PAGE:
Mark Everard fishing closer to the cabin also tempted a brace of red bream his first of the species. Mark was also delighted to catch a huge scad that would probably have tipped the scales close to 2lb.

            The sight of bent rods around the boat prompted me to send down a larger bait. A mackerel flapper on a 10/0 Sakuma Manta was lowered to the sea bed and was soon devoured by a conger of around 10lb. Conger sport continued and I watched my fellow anglers rods bending in a typical scene of traditional deep sea boat fishing.

            For the following hour or two conger, wrasse, scad and pouting were caught as regular teas and coffees were delivered by Dan and his helpful deckhand.

Dom Garnett with a colourful cuckoo wrasse

            As the day drifted past Dan discussed an option to try a new mark close inshore where he had received reports of specimen small eyed ray. Ray are not a common feature of boat catches off this part of Cornwall and with a brisk North West Wind buffeting the boat the sheltered waters close to the coast seemed worth a try.

            Dan set off and we were soon anchoring over clean ground just a few hundred yards offshore. It was good to survey the rocky shoreline from the boat places I had visited on coastal walks with Pauline on numerous occasions over the years. The area undoubtedly had huge shore fishing potential and I couldn’t help formulating plans to one day visit and fish. There are so many places to cast a line in this world and so little time!

            I tried small baits first on my light rod hoping to tempt something different. Whilst I like catching small eyed ray they are abundant up off the Somerset coast and if I want to catch them I can go to Minehead. A mackerel seized my small squid strip and was swung aboard and added to the bait store.

            On the opposite side of the boat Keith Armishaws rod took on an impressive curve as something large pulled back on the end of the line. We all watched in anticipation as the battle ebbed and flowed. The head of a large conger estimated at between 30lb and 40lb appeared and writhed at the side of the boat. I suggested we get a picture but the trace failed as Dan tried to pull the fish through the gate. This counted of course as the trace had been touched.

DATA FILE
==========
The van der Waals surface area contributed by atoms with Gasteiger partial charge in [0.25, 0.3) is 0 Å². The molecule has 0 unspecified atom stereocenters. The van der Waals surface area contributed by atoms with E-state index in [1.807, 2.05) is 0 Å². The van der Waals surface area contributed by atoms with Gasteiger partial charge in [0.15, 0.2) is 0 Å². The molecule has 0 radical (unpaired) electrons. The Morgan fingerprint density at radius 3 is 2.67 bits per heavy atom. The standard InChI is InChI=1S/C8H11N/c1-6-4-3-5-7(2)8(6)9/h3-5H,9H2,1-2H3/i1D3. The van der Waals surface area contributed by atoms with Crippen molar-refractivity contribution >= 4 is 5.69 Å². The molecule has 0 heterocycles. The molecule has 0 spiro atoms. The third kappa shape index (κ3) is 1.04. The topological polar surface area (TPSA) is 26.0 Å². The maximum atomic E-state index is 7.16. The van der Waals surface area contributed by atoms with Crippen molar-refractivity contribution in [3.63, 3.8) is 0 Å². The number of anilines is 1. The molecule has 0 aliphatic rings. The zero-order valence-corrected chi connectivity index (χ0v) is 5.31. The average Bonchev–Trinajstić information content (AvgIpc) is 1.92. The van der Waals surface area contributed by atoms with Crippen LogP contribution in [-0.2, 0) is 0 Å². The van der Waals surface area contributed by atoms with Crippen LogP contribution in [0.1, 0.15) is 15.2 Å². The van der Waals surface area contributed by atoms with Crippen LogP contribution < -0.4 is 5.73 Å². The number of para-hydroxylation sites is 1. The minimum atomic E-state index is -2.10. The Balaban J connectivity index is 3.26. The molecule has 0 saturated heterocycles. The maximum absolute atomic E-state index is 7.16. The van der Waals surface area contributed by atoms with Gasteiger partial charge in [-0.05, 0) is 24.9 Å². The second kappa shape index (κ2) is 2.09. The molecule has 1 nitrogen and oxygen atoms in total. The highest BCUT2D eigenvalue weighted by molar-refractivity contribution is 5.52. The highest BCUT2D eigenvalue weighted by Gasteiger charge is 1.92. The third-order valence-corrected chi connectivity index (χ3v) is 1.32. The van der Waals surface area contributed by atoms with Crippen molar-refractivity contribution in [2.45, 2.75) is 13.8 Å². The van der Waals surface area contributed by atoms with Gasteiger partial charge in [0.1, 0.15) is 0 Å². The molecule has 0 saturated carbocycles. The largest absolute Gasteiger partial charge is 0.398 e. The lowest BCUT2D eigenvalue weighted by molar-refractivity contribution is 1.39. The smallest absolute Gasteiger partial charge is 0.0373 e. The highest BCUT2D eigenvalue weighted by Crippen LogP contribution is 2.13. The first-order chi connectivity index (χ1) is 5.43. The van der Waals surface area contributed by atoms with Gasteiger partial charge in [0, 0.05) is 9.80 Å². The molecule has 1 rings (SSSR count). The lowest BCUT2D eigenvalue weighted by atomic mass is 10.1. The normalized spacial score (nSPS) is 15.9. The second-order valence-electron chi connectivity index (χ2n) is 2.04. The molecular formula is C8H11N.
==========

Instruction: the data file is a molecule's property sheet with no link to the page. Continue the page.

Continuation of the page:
Dan is a very keen skipper and works hard to try and find fish willing to experiment to build on his already extensive experience. When it became clear that sport was slow close inshore it was back out to drift the reefs once more. Sport soon resumed with wrasse, mackerel, pouting and scad.

            Dan suggested we try one more mark on the way back to Looe. By now it was late in the day and the afternoon sun illuminated  Looe Island. Gannett’s dived into the calming waters. A short drift brought a few mackerel and  a large pouting succumbed to my slow jig.

            Sowenna bounced back towards Looe and we chatted about the day and past and future trips. Seagulls wheeled and turned behind the boat as a few fish were filleted for the table. The ride home after a day’s fishing as the light fades is something I always savour as I gaze back into the boats wake.

            The tide was well in as we chugged into Looe and its familiar lively harbour.

            I walked back towards the car park with Dom and Mark chatting about our trip. All three of us reflected upon an enjoyable day but all conceded that a dabble after large gobies with LRF tackle had perhaps been the highlight of the trip a chance perhaps to rekindle a connection to childhood adventures beside the sea.